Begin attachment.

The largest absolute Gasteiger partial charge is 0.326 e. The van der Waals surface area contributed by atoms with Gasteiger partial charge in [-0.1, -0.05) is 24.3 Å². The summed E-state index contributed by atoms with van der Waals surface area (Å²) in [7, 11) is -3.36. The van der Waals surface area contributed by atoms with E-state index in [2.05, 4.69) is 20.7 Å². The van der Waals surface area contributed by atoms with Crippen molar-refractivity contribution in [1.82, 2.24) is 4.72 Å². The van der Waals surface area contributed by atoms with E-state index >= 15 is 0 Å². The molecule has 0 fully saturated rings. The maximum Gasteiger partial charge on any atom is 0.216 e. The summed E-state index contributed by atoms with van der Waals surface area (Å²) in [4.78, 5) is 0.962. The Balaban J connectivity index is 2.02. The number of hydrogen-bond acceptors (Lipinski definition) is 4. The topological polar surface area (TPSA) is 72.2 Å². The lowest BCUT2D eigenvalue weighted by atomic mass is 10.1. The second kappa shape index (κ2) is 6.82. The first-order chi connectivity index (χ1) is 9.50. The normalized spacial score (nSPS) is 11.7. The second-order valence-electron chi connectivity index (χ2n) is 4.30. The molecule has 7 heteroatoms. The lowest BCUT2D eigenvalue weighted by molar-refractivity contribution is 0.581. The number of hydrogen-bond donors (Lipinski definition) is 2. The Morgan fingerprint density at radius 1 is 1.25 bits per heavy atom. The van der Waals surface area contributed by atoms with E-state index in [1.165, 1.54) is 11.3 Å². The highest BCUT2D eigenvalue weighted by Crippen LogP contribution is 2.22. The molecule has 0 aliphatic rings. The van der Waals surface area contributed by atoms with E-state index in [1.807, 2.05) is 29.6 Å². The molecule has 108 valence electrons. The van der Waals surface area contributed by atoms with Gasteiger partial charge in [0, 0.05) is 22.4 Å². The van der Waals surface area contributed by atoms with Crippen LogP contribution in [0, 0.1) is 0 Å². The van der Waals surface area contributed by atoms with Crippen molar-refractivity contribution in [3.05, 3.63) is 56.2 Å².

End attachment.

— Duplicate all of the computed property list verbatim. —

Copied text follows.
The largest absolute Gasteiger partial charge is 0.326 e. The van der Waals surface area contributed by atoms with Gasteiger partial charge in [-0.1, -0.05) is 24.3 Å². The summed E-state index contributed by atoms with van der Waals surface area (Å²) in [7, 11) is -3.36. The van der Waals surface area contributed by atoms with E-state index in [2.05, 4.69) is 20.7 Å². The van der Waals surface area contributed by atoms with Crippen molar-refractivity contribution in [1.82, 2.24) is 4.72 Å². The van der Waals surface area contributed by atoms with E-state index >= 15 is 0 Å². The molecule has 0 fully saturated rings. The maximum Gasteiger partial charge on any atom is 0.216 e. The summed E-state index contributed by atoms with van der Waals surface area (Å²) in [4.78, 5) is 0.962. The Balaban J connectivity index is 2.02. The number of hydrogen-bond acceptors (Lipinski definition) is 4. The topological polar surface area (TPSA) is 72.2 Å². The lowest BCUT2D eigenvalue weighted by atomic mass is 10.1. The second kappa shape index (κ2) is 6.82. The first-order chi connectivity index (χ1) is 9.50. The normalized spacial score (nSPS) is 11.7. The second-order valence-electron chi connectivity index (χ2n) is 4.30. The molecule has 7 heteroatoms. The lowest BCUT2D eigenvalue weighted by molar-refractivity contribution is 0.581. The number of hydrogen-bond donors (Lipinski definition) is 2. The Morgan fingerprint density at radius 1 is 1.25 bits per heavy atom. The van der Waals surface area contributed by atoms with E-state index in [1.165, 1.54) is 11.3 Å². The highest BCUT2D eigenvalue weighted by Crippen LogP contribution is 2.22. The molecule has 0 aliphatic rings. The van der Waals surface area contributed by atoms with E-state index in [1.807, 2.05) is 29.6 Å². The molecule has 108 valence electrons. The van der Waals surface area contributed by atoms with Gasteiger partial charge in [0, 0.05) is 22.4 Å². The van der Waals surface area contributed by atoms with Crippen LogP contribution in [0, 0.1) is 0 Å². The van der Waals surface area contributed by atoms with Crippen molar-refractivity contribution in [3.05, 3.63) is 56.2 Å².